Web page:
By Daniel Hunter
The Forum of Private Business has written to the Chancellor ahead of next month’s Autumn Statement to outline a five-point plan to help deliver jobs and growth for the UK economy.
The Forum is urging Mr Osborne to concentrate on measures that will help the small business sector flourish by reducing business costs, boosting employment in the private sector, and laying the foundations for sustainable positive economic growth.
Headlining its wish list, the Forum is calling for the Chancellor to make a serious and credible announcement on fuel duty, and for Government to commit to the concept of a fuel duty stabiliser by the end of the current Parliament.
It is also calling for a cap on business rates of 2%. It says with high street retailers across the country never having been under more pressure due to increased competition from online traders and supermarkets, the Chancellor must act on the issue of rates to prevent a full-blown crisis in the retailing sector, while all businesses would benefit from a cap on rates to reduce their outgoings.
The Forum is also calling for a reduction in the costs of employment for business by amending the current National Insurance holiday scheme, and also sets out a case for the Chancellor to abandon plans that would mandate flexible working on all employers, regardless of their size.
In its fifth and final point, the Forum asks for further incentives for private lenders through alternative sources of finance. This would encourage less reliance on mainstream lending, thereby reducing SME addiction to shrinking levels of traditional lending streams, and give businesses the credit required to drive their own growth or even just stay afloat.
“This Autumn Statement is a chance for the Chancellor to make amends for the disappointment that was the March Budget, and really show he understands the challenges the economy faces," The Forum’s Head of Policy, Alex Jackman, said.
“Much of that will be real acknowledgement that Government is doing everything in its power to reduce the cost of doing business for small business.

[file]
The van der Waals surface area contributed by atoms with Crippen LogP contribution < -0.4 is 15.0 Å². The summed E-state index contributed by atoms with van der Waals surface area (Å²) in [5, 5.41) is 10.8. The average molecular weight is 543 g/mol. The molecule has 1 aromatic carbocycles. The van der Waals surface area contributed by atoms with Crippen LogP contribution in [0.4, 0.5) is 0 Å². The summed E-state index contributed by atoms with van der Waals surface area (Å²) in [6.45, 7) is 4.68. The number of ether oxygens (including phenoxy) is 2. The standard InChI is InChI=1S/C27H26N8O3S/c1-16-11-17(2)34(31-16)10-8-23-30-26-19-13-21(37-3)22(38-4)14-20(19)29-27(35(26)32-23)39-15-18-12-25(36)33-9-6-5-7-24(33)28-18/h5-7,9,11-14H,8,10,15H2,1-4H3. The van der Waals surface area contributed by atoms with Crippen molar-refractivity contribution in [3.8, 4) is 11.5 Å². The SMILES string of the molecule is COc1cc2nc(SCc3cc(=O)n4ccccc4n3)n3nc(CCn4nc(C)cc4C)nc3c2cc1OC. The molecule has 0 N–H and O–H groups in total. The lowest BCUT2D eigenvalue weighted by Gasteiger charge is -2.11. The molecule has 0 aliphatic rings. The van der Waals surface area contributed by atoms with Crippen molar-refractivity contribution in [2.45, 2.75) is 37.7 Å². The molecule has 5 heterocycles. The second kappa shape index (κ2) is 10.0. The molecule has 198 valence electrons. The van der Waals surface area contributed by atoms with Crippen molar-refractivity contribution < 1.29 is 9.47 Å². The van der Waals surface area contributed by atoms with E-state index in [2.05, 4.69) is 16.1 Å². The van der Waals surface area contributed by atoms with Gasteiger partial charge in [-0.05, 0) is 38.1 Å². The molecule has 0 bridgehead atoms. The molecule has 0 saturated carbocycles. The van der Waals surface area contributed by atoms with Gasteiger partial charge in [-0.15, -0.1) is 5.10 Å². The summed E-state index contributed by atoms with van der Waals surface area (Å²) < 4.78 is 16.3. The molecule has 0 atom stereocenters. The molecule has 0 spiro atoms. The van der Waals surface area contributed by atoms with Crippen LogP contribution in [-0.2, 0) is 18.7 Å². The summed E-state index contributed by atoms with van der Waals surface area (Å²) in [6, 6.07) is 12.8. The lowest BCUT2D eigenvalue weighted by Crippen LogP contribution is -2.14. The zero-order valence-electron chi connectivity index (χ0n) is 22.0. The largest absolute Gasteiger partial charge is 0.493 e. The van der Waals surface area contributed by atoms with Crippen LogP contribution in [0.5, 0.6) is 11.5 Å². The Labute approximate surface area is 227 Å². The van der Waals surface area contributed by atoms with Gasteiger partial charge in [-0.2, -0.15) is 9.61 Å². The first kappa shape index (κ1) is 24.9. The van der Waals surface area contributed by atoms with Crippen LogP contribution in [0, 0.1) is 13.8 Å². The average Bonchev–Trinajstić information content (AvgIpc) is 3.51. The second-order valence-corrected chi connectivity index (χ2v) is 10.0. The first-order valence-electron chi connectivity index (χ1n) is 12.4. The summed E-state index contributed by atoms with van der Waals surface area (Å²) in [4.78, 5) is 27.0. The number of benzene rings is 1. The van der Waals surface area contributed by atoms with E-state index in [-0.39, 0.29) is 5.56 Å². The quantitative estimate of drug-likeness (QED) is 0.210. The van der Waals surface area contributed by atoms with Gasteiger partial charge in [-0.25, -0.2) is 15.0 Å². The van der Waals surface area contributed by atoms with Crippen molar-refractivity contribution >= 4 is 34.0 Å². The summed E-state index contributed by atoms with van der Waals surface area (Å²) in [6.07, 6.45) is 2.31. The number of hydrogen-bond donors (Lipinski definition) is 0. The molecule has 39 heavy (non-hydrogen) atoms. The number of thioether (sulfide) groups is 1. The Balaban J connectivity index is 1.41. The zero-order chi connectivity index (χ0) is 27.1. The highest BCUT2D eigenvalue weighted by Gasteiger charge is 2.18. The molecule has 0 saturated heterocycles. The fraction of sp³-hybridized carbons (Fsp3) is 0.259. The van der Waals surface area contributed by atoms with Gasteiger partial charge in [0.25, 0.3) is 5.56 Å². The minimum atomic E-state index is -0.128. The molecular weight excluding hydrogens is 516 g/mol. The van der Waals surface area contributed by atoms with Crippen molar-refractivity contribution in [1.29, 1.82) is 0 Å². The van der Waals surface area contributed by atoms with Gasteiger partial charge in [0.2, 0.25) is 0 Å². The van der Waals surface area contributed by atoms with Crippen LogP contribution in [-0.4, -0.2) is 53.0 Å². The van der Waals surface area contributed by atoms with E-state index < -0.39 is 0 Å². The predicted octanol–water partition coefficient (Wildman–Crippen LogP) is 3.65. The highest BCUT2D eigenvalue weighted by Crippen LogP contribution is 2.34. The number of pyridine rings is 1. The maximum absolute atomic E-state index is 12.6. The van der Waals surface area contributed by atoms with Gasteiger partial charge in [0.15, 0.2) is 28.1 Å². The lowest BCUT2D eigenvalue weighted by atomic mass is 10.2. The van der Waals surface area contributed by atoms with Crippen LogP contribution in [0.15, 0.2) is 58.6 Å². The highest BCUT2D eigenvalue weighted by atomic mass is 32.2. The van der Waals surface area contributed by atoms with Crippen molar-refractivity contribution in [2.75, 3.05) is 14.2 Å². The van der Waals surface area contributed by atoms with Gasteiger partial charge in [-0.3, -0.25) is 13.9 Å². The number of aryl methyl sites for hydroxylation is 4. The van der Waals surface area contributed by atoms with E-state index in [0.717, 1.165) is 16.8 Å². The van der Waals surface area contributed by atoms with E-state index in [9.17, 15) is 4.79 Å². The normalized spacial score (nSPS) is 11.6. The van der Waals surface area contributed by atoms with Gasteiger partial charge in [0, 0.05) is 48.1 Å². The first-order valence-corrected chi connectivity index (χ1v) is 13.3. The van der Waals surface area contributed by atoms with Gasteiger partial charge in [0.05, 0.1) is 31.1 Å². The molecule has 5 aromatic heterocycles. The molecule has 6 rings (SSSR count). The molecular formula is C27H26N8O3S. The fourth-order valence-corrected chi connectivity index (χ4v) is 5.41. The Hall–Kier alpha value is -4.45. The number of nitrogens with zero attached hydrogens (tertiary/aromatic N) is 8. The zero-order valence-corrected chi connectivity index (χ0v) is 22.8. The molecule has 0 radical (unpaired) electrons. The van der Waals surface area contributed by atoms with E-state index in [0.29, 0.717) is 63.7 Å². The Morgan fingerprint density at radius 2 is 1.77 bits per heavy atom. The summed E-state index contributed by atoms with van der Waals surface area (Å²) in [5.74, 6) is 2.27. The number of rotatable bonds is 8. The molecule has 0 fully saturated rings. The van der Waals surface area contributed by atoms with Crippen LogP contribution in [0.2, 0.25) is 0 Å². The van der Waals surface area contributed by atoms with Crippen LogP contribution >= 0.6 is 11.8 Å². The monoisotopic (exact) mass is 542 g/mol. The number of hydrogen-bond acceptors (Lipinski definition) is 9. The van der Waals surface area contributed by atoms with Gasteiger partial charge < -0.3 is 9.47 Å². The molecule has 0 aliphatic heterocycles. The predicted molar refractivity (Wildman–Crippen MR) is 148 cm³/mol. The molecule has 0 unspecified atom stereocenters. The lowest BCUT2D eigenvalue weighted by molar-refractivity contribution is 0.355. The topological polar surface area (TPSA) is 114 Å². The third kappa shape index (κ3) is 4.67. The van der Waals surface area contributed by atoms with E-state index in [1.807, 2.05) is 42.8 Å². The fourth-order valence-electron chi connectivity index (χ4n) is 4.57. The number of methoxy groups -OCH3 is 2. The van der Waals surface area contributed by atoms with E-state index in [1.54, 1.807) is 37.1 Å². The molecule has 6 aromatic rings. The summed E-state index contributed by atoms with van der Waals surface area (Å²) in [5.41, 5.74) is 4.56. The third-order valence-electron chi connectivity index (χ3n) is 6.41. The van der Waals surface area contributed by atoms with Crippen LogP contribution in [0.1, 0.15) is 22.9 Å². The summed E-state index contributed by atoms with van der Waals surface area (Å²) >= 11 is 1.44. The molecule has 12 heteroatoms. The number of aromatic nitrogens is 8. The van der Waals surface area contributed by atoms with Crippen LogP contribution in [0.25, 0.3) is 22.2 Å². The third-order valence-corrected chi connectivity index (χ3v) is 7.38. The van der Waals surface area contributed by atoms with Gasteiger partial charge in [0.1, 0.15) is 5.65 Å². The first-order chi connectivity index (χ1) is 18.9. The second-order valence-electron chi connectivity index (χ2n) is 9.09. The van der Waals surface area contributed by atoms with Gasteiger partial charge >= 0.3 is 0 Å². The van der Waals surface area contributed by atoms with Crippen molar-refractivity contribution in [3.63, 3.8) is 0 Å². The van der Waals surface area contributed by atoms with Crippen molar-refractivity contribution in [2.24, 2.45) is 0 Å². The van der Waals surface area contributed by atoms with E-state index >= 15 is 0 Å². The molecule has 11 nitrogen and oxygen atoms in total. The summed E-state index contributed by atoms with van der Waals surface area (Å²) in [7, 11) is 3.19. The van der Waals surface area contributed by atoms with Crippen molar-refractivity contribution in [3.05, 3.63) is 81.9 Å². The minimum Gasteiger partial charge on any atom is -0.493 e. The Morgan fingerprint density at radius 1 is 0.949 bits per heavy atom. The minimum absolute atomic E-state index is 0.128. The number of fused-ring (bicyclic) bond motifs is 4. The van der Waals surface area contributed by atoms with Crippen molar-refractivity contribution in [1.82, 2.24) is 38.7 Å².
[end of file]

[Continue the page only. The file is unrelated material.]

“While the Government can do little about a stubbornly volatile Eurozone, it does have the capacity to act on a range of issues, primarily fuel duty. Of all the costs to business, fuel hits the largest number of our members. We want to see the Chancellor freezing fuel duty for at least a further six months, and commit to a fair fuel stabiliser before the end of this Parliament.
“It also makes sense to see what January’s OFT report says on its investigation into price fixing in the fuel sector.”
On business rates, Jackman added: “Businesses welcome certainty and the link between business rate increases and the RPI level in the preceding September is useful. However, we are in extraordinary times and the RPI has been running at extremely high rates.
“The problem is compounded by the well-meaning decision to allow businesses to defer 60% of the 2012—13 rate increase over the next two years. Those businesses that took up this option therefore face a twin increase next year and the year after.
“We believe it would be fair for the Government to cap increases in business rates to 2% to ensure better affordability in tough economic times. Business rates are squeezing the life out of retailers, and the sector desperately needs some medicine.”
The Forum has also outlined the need to encourage more small business to make the jump from sole trader to employer.